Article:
The sun sets over a domed building, the Al Wasl Plaza, the centrepiece of Expo 2020 Dubai

Rethinking education for a changing world

Education is everything. But never has it been clearer that ways of learning are not static – and nor are they equitable. The shift to remote study was, for many, a huge success, but it also highlighted that there is much work to be done in providing the right tools, resources and experiences for all. And we have entered a time where learning is for educators and those they educate alike.

A truly global forum recently took place at Expo 2020 Dubai to discuss how to rethink education in the context of a changing world. Moderated by columnist and researcher, Sultan Sooud Al-Qassemi, the panel brought a wide range of viewpoints from government, education, charities and business.

  • HE Aymen Tawfeeq Almoayed, Bahrain’s Minister of Youth and Sports Affairs
  • Denise Amyot, President and CEO of Colleges and Institutes, Canada
  • Professor Renaldas Gudauskas, Director General of the Martynas Mažvydas National Library of Lithuania
  • Dr Colin Kennedy, Head of Innovation Education at Creative HQ, New Zealand
  • Wendy Kopp, CEO and Co-founder of Teach For All, USA

  • Adam Pensotti, Head of Canon EMEA Young People Programme, UK
  • Sir Anthony Seldon, former Vice-Chancellor of the University of Buckingham, UK

Putting students at the heart of education

Even before the pandemic, UNICEF estimated that by 2030, 825 million children in low and middle income countries would reach adulthood without the skills they need to thrive in work and life. It is, in and of itself, a staggering figure. However, when you consider that this is approximately half of all young people globally, it becomes not just staggering but frightening. Dr Colin Kennedy believes that we must “listen to their voice” and evolve and adapt current teaching methods to suit their needs. Denise Amyot agrees but notes that “It is essential to tailor the learning to the needs of the labour market and to identify practices that are culturally and socially relevant today.” She also stresses that systems must allow students to learn what they deem necessary. “In Canada, we provide vocational training courses based in this philosophy and so far, it has worked wonders in elevating the life of students without adding unnecessary stress and complications.”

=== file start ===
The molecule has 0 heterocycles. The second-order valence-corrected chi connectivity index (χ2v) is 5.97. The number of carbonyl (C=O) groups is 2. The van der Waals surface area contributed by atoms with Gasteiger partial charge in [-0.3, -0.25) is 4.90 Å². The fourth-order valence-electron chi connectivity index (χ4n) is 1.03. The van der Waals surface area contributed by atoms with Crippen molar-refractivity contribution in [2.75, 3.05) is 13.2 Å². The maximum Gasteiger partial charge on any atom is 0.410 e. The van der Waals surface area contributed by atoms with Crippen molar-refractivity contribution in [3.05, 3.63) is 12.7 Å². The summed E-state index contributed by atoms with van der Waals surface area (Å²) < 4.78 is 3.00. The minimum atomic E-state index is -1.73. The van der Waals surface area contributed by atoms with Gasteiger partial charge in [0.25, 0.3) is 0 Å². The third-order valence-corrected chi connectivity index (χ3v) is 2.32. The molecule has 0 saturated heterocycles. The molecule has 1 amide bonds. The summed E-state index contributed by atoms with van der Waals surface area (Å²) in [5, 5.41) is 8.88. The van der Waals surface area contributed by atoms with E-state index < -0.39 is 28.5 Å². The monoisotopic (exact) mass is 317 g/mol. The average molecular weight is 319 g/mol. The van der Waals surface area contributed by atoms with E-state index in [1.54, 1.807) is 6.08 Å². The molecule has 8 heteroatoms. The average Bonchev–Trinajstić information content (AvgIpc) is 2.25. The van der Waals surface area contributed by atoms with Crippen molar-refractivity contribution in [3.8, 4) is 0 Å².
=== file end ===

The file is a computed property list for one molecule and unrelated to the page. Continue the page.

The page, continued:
Seven participants in the panel discussion sit on chairs in a semi-circle on a stage, flanked by banners bearing the logo of Expo 2020 Dubai and the words ‘World Majilis’. Above them is a huge white screen with the eighth participant joining remotely.
Global viewpoints from across government, education, charities and business made for a lively and insightful discussion.

Bespoke education for better results

Our world is changing rapidly yet the ways we educate, inspire and equip our children remains largely a legacy of the first industrial revolution. To counter this, the state of Bahrain has implemented a ‘Tertiary Action Plan’, “We need to play to the strengths of teachers in order for them to be able to do their jobs at best,” explains HE Aymen Tawfeeq Almoayed. “Some teachers are good at remote teaching whereas some perform better in a classroom set-up, hence we need to identify the strong points of those leading the students and play it to our best advantage in coaching the generation of tomorrow.” For Sir Anthony Seldon, this must be balanced with “four key characteristics”, which begin with ‘Active Education’, which he explains, is “where students are actively involved by various ways of engagement rather than having a passive or inert system that does not place importance on a student’s level of engagement or contribution in the learning space.” Active Learning is supported by ‘Holistic Learning’, which “places emphasis on the matters of head but also the heart”, as well as inclusivity and the life-long continuation of learning.

Learning as a path to teaching

Wendy Kopp is passionate about working to meet the educational demands of the future by encouraging careers in teaching now. “Our education system at the moment still remains primitive whereas everything else – right from the challenges we face today to the solutions that are needed – has changed drastically,” she explains. “This is the main reason why, at Teach For All, we motivate talented creative people to opt for education as a professional path, as that’s where we can make the difference at a grass-root level – by creating an equitable structure where students can learn to navigate the uncertainties of tomorrow.”

Not just STEM – STEAM

Adam Pensotti is also frustrated by the lack of innovation in education – particularly when it comes to weaving creativity into the curriculum. “What I learned in the school was pretty like what my father learned in his days and unfortunately my children today are learning the same,” he laments. “People often talk about STEM which stands for Science, Technology, Engineering and Mathematics but today we need to make it STEAM to include that A for Arts. We must empower the children to use their creativity, especially in today’s context of developing a sustainable world for all.” When students take part in the Canon Young People Programme, they are taught a balance of vocational skills, in learning how to use complex tools, but also important design theory and the fundamentals of sustainability through the United Nations Sustainable Development Goals. Together, Adam shares, “we have been able to not only create a meaningful difference in the life of these young people but also kindled hope for a better future.”

Watch the full session ‘Rethinking Education for a Changing World’ at the Virtual Expo Dubai hub

Written by Mai Youssef, Corporate Communications and Marketing Services Director – Africa, Middle East and Turkey.